In chaotic homes, compliant kids survive by trying to stay under the radar and be as invisible as possible. They hide, appease and learn to not be fully present in order to lessen the pain from their angry, violent, chaotic parents. Some kids build whole imaginary worlds in their heads where they can escape the pain of abuse. Victims lack a sense of self-worth or person hood and are often anxious, depressed and just going through the motions. They may replicate their childhood home environment by marrying a Controller and using the coping methods of compliance and retreat to get by. Suppressed anger may be inflicted on the kids when the Controller is not present.
So, what are the signs of a Secure Connector?
- I have a wide range of emotions and express them appropriately.
- It is easy for me to ask for help and receive from others when I have needs.
- I can say “no” to others even when I know it will upset them.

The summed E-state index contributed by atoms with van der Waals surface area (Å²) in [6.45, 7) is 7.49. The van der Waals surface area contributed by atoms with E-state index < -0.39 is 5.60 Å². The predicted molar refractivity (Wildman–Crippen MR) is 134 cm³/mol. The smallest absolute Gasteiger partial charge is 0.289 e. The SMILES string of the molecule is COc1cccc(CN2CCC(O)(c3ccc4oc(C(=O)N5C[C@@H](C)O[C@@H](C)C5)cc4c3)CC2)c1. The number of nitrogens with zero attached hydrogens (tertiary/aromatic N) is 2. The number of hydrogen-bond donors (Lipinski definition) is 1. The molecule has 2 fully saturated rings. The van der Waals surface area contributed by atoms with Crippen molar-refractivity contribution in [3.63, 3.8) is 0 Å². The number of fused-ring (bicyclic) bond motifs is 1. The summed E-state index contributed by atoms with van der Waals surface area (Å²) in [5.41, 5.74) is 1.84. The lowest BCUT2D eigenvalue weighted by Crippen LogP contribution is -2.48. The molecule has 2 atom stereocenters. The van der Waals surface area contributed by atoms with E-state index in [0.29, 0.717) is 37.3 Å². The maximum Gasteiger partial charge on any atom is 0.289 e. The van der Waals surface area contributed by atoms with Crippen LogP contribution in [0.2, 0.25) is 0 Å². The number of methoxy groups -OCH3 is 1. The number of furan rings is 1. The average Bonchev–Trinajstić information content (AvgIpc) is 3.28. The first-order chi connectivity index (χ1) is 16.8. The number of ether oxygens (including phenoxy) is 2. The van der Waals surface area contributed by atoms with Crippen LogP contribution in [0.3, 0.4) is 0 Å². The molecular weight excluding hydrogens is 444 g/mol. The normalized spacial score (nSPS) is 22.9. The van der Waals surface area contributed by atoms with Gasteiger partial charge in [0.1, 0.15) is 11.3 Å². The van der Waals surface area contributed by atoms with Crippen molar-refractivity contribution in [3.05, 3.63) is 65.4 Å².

- I’m adventuresome and I know how to play and have fun.
- I know I’m not perfect, and I give my loved ones room to disagree.
"I am comfortable with myself and with others, able to handle conflict, negative emotions, and both giving and receiving. When I need help I’m not afraid to ask for it, and I’m able to give and receive comfort freely."
To help you in your ongoing journey to be a Secure Connector, we recommend you first take the free online Love Style Quiz and then use the free Secure Connector Self Assessment to track your progress.
Secure Connectors are comfortable with reciprocity and balanced giving and receiving in relationships. They can describe strengths and weakness in themselves and others without idealizing or devaluating. Good at self-reflection, Secure Connectors clearly and easily communicate their feelings and needs. Resolving conflict was modeled for them growing up, so they know they’re not perfect and can apologize when wrong. Setting boundaries and saying “no” is also no problem for a Secure Connector. They are comfortable with new situations, can take risks, and delay gratification. When upset, Secure Connectors seek help and comfort.